Finding Grace in Hupomone

We hosted guests in the Canyon this summer!

For weeks on end, Roundup happened every night at Echo Valley and Singing Hills. I saw it myself: silly skits, crazy games, campers and staff dancing and laughing. Then everything settles down to serious discussions about relationships with each other and with Christ. I usually leave the Roundup pavilion a little before it ends. Walking to my car, my ritual is to look up at the starry night and give thanks for God’s protection and his presence with all of our campers and guests. Surely God sees that our work in the Canyon means so much to people and is transformative for our campers and guests.

Jill Phillips has written a beautiful article in this issue about her family’s experience this summer and in years past. Her husband Andy posted a video online of the river as he floated in it this summer with the simple caption: “happy place.”

One of my nephews told me, “David, Family Camp is the best time my daughter and I have together, hands down.” People at Laity Lodge pulled me aside and said, “David, I needed to be out here so badly.” One guest said, “You don’t know how valuable this place is. No, I’m serious. What my wife and I find here is so needed and it was so missed.”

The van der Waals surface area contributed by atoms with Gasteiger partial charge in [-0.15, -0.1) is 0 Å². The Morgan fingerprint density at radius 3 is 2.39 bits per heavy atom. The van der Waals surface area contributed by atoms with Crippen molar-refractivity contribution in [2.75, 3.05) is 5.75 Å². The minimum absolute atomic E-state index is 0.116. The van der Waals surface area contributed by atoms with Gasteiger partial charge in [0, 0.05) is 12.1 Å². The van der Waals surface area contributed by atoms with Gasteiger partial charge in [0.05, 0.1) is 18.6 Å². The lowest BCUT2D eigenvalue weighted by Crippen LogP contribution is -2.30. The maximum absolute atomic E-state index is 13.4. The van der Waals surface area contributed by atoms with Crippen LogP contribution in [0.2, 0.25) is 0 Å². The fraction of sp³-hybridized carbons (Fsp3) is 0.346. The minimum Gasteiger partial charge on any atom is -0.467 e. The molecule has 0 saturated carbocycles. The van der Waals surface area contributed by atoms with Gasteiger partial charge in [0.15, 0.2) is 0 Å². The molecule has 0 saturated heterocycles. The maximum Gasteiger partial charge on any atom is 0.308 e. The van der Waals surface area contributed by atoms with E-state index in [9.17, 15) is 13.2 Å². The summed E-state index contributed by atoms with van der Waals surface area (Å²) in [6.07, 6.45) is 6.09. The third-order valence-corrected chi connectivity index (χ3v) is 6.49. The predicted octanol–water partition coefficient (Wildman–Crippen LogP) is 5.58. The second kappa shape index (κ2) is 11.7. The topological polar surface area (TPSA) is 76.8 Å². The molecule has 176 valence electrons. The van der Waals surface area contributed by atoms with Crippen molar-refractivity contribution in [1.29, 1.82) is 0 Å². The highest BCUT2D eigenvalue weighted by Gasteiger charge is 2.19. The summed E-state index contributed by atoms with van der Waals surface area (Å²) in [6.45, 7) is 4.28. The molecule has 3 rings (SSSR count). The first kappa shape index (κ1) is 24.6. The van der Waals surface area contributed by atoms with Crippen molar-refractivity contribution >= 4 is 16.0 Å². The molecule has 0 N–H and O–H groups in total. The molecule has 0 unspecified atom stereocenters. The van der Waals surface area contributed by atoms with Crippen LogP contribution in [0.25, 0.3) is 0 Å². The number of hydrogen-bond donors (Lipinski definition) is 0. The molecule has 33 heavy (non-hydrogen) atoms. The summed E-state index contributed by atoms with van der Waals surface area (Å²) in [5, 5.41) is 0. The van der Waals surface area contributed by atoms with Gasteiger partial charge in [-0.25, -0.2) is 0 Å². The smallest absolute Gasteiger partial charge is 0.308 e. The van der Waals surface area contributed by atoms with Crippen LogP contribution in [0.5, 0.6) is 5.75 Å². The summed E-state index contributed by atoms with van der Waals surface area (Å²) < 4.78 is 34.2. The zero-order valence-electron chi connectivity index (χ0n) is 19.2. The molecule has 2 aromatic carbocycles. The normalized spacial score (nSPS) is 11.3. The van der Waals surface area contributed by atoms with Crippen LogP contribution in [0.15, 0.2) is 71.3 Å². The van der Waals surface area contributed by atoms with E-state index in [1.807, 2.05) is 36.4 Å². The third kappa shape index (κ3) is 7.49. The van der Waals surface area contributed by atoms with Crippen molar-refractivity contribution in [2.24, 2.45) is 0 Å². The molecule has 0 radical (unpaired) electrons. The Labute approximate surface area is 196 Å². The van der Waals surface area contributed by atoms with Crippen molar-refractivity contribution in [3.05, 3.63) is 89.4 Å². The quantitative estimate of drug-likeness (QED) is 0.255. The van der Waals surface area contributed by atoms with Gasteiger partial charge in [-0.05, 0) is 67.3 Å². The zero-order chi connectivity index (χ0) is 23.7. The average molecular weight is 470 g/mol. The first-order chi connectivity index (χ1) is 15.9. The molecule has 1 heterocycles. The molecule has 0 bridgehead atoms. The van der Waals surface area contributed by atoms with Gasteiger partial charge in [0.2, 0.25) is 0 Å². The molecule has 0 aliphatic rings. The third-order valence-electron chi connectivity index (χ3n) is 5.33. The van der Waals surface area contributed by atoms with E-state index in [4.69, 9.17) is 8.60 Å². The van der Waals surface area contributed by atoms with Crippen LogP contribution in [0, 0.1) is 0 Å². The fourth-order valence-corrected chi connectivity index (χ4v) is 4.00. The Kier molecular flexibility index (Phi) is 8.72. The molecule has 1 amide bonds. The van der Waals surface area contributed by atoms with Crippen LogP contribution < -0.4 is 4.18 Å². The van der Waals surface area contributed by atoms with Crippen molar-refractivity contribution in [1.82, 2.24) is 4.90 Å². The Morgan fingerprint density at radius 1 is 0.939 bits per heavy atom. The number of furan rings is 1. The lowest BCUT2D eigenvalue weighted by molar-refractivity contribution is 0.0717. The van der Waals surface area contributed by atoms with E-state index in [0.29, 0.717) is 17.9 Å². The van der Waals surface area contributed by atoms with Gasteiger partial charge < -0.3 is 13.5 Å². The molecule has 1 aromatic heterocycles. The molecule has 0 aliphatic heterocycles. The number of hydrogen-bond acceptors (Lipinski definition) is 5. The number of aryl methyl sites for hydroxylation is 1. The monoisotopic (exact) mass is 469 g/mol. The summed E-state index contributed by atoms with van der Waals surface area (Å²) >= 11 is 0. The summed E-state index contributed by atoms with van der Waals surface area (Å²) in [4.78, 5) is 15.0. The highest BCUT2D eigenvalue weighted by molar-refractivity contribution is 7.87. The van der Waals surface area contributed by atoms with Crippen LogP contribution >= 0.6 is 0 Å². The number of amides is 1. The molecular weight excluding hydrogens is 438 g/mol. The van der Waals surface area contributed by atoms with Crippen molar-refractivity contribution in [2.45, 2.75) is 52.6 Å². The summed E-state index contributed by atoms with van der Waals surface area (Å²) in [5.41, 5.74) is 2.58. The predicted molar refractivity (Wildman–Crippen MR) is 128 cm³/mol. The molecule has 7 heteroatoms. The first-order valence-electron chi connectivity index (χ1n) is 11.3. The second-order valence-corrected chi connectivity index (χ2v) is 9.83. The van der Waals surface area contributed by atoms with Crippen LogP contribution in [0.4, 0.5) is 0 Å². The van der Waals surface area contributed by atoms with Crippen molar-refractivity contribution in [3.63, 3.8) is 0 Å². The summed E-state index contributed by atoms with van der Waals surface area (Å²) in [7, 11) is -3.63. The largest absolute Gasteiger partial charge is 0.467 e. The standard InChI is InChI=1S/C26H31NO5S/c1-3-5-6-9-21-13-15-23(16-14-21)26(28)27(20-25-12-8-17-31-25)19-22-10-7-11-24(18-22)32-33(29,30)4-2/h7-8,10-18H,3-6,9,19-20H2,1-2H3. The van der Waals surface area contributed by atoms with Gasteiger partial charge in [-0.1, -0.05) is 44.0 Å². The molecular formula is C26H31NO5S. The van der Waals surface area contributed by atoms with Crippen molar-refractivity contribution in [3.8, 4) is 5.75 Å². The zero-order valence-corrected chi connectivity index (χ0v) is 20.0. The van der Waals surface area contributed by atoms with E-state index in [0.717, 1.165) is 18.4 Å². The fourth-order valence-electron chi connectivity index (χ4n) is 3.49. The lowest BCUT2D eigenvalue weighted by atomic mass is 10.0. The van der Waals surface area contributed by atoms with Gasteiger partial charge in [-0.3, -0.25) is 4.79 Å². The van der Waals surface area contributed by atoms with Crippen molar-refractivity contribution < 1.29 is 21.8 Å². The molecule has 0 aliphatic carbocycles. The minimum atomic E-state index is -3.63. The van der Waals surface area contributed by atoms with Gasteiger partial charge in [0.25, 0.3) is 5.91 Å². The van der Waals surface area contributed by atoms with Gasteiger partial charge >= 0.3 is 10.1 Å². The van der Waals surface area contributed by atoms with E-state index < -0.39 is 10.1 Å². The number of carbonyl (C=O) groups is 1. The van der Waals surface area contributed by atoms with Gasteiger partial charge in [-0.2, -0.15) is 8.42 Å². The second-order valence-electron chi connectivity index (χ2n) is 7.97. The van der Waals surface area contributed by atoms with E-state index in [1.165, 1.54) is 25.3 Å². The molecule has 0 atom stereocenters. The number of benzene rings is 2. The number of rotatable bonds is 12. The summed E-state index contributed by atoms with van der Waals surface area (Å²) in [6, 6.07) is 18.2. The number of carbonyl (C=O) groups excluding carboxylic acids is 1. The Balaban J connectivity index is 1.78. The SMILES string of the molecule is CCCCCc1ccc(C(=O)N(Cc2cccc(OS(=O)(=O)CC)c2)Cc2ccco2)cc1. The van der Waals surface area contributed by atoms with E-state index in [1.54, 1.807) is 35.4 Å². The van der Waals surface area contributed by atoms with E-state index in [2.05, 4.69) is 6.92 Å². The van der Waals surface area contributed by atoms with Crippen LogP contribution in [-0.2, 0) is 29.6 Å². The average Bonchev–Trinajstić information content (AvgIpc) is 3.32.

In spite of COVID-19, the summer happened, and I am so grateful. We made it through as much as we could as best as we could.

The Delta variant brought some hiccups at the end, and sadly, some campers and families had a shortened or canceled camp. And as I’m writing this, we’re all feeling pretty exhausted by the fall resurgence.

I remember, though, what my father-in-law Howard Butt Jr. would say. We need hupomone! It means perseverance, and hupomone appears over and over in the New Testament. He said, “Whatever tough situation you are in, whatever difficulty or trouble you are going through, wrestle the creative potential out of that pain, out of that difficulty, and out of that trouble.”

As a man who struggled with depression, he understood deep suffering, yet he found grace in hupomone. For my father-in-law, the word contained “all the power of the death and resurrection of our Lord.”

I don’t know about you, but I need hupomone right now. Whatever perseverance you need today, I pray you find it. And I look forward to the day when you find it with us in the Canyon.

—David Rogers

In this issue

The Unstoppable Goodness

Looking back at the joys of Summer 2021 at LLYC and looking ahead with hope and prayer.

It Has Always Felt Sacred

One family shares how the Laity Lodge programs flow into their lives and into their community.

Putting Mission Into Action

B. T. Wilson’s Outdoor Ed program for sixth graders helped these students find the confidence to serve their communities.

Someone Like Virginia

Virginia Mata's story comes full circle—and shatters misperceptions along the way.

The Canyon's Witnesses

Cypress trees line the Frio riverbanks, providing shade, respite, and inspiration now and for hundreds of years to come.

Reflections on "fens of cedar"

A poem by Frederick Goddard Tuckerman (1821-1873) from Sonnets, First Series, VI.

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